Time to take ecology seriously | BY Khalid Saleem


Time to take ecology seriously

IT is heart-warming that in a world, in which human values – what to talk of human life – have lost all sanctity; there exist people who still worry about such causes as global warming. It tends to restore whatever little faith one had in human nature. One had been hearing about the menace of global warming off and on for quite some time, without taking it too seriously. Most people tend to behave in this lackadaisical fashion until a hazard rears its ugly head. Very few in this unheeding world of ours had taken it all that seriously until the tsunami and earthquake disasters turned everything upside down.

In several Multilateral Conferences in the past, when the subject of global warming came up it was brushed aside by the developed world as a Third World worry. Why bother, they appear to have argued, if merely a few measly poor nations were in danger of being submerged by the rising sea? It was hardly worth sacrificing the First World’s prerogative to burn fossil fuel to its heart’s content! Besides, it was always expedient to fob off the responsibility on those Third World states that were eking out a measly living through the clandestine sale of their rain-forest timber. The developed world was never expected to be on the receiving end of things. Nature is a great leveller. It somehow refuses to give special preference to the rich and prosperous. Man-made disasters may target the poor and the deprived, but nature shows no such bias. It was interesting, therefore, to come across, some years back, a series of four articles by a Barry James in the International Herald Tribune each on one of “Four Battlefronts” in, what was termed as the “war against effects of climate change”. The four “Battle Fronts” selected by the author were, understandably all in the Developed World.

The first of the series, relating to Venice – the much-heralded city of “romantic canals and splendid palaces”- is of direct relevance to the Third World. It appears that Venice had already sunk a good depth of a step due to the indiscriminate drainage of the underground water table during industrialization. This had had the effect of leaving several Venetians in ankle deep water in their homes and work places. Now that the spectre of the aftermath of global warming is sending shivers down the spines of residents of low-lying areas around the globe, Venetians are faced with the horrifying prospect of large parts of their city being submerged much of the time. This is hardly a happy prospect for a city that derives most of its revenue from the gawking tourists. Venice, one learns, has been taking the problem seriously for more than three decades now.

Regrettably, the same can hardly be said about the Third World countries that are projected to be on the “hit list” of global warming. Tens of millions of hapless people, mainly in Bangladesh and Southeast Asia, face serious or permanent flooding of their lands if the climate change predictions become a reality.

The World Metrological Organization (WMO) has termed the past decade as the warmest since accurate records began to be maintained in the mid 19th century. The collapse of a huge ice shelf in the eastern Antarctic was reported a couple of years ago. This was apparently due to rise in the temperatures in the region. Scientists have surmised that, if the present trends continue unabated, the Arctic could well turn into a navigable ocean by the middle of this century. This is not a phenomenon to be taken lightly. The ecological disaster that such a change could bring in its wake should make all mankind sit up and take notice.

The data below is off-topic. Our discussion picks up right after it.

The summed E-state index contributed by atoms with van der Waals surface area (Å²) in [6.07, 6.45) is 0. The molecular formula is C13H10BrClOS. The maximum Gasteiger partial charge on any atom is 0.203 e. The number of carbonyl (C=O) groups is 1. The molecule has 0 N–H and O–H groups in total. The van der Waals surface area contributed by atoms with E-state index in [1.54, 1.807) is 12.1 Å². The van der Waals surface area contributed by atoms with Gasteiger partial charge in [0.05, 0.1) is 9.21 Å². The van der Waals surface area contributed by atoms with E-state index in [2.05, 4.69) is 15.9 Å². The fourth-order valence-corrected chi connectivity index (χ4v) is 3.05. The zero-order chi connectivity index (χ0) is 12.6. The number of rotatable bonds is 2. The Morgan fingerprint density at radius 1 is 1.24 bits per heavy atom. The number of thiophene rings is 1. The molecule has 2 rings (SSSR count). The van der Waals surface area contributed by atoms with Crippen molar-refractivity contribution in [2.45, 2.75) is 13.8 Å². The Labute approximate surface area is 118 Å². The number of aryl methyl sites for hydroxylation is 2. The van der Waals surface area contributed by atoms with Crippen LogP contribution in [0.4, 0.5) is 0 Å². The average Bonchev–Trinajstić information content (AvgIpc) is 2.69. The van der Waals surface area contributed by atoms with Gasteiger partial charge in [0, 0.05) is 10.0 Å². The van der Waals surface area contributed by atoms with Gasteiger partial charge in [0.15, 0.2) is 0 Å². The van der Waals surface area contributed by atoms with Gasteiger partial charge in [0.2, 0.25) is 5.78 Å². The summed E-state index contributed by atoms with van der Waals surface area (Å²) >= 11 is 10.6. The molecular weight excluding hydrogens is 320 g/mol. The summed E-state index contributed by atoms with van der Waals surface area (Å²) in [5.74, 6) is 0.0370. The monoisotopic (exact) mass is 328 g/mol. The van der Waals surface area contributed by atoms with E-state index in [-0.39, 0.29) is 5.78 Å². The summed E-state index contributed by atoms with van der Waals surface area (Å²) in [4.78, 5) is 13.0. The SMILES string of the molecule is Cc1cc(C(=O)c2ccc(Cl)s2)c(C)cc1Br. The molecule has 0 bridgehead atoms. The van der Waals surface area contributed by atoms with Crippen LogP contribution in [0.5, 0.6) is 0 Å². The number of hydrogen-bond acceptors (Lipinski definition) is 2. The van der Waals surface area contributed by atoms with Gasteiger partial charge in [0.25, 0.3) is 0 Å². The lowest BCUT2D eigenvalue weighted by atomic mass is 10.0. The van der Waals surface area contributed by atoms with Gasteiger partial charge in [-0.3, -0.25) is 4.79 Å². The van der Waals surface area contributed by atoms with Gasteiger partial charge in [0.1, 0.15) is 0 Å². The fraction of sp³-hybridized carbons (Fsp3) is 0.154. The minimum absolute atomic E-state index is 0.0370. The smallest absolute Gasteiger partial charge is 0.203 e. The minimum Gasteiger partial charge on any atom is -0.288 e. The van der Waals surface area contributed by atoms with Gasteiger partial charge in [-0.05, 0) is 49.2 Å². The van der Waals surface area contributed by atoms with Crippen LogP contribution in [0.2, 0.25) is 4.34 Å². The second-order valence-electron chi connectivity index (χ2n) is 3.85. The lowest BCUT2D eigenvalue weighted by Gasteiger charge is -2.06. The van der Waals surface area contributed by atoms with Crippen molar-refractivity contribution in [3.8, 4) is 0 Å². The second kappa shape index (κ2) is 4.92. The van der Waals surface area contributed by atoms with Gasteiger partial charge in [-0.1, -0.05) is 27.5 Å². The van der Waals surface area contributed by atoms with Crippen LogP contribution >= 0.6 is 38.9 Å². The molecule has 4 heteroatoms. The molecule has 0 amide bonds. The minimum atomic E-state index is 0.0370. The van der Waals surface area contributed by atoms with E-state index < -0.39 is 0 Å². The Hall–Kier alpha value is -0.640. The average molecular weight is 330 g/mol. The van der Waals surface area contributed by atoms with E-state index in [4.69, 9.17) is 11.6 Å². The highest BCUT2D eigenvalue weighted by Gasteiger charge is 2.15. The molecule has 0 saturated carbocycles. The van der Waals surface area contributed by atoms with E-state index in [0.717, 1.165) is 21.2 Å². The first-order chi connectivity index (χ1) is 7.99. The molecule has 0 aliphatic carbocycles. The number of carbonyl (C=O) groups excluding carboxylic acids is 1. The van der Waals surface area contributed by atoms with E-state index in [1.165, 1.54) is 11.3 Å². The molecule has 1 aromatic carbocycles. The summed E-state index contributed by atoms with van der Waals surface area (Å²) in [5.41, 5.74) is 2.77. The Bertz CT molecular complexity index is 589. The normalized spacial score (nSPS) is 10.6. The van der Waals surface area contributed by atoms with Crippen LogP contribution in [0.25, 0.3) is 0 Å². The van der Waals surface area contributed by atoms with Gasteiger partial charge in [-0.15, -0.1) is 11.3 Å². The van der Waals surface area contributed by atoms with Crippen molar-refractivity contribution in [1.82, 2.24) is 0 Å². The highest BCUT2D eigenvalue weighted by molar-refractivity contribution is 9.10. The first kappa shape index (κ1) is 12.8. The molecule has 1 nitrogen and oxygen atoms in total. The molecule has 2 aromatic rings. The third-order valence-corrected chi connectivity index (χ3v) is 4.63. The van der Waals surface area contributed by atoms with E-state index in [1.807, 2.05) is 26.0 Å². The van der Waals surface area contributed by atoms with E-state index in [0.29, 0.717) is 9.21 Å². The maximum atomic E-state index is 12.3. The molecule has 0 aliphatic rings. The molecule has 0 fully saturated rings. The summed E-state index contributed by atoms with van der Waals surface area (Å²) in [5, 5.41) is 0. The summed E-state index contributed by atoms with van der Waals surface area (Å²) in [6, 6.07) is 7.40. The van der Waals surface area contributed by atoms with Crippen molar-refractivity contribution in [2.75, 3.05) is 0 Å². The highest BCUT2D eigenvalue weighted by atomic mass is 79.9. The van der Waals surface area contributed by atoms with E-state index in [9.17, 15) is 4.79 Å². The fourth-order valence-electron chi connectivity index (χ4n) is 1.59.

The tragedy is that the world is still engaged in playing ducks and drakes with the issue as it is with several other issues of far reaching import. Multilateral diplomacy, which has progressively become the bane of what we euphemistically refer to as “our civilization”, has once again been let loose in the world’s arena. The multilateral diplomatists are more interested in their paid jaunts to far off exotic resorts than in the well being of the populace at risk. They are bound to sell their sponsors short, as evidently their selfish priorities hardly square in with the anxieties of the struggling millions of the Third World.The Kyoto protocol came into effect, though the powers that be, in their mighty wisdom, chose to stay out and defy the fury of nature. These powers continue to cling to the belief – as is their wont – that whenever calamity falls it will affect only the weak and that they would emerge unscathed. Be that as it may, they will be doing so at their own peril! Nature, as one mentioned earlier, is a great leveller.

Meanwhile, several other ecological upheavals are visible on the horizon. The melting of huge chunks of ice near the North Pole is already the cause of serious concern. Not only will the loose chunks of ice pose an avoidable hazard to the shipping in the region, the consequential rise in the level of the ocean will be a danger for the low-lying landmasses in the area.

Nearer home, there is an ecological disaster waiting to happen in the Siachin region, where the glacier is in imminent danger of melting. Experts have already warned that unless the military operations in the area are terminated and the forces withdrawn an ecological catastrophe is waiting round the corner. The moot question is: will the two sides take time off from their inane sparring sessions to pay some serious attention to the ecological disasters waiting to happen?

Global warming is not a phenomenon to be taken lightly. The future of millions of human beings is at stake. The sooner the powers that be realize the impending danger, the better it will be for all concerned. What is more, the world would need to act before it is too late.

— The writer is a former Ambassador and former

Assistant Secretary General of OIC.

Email: [email protected]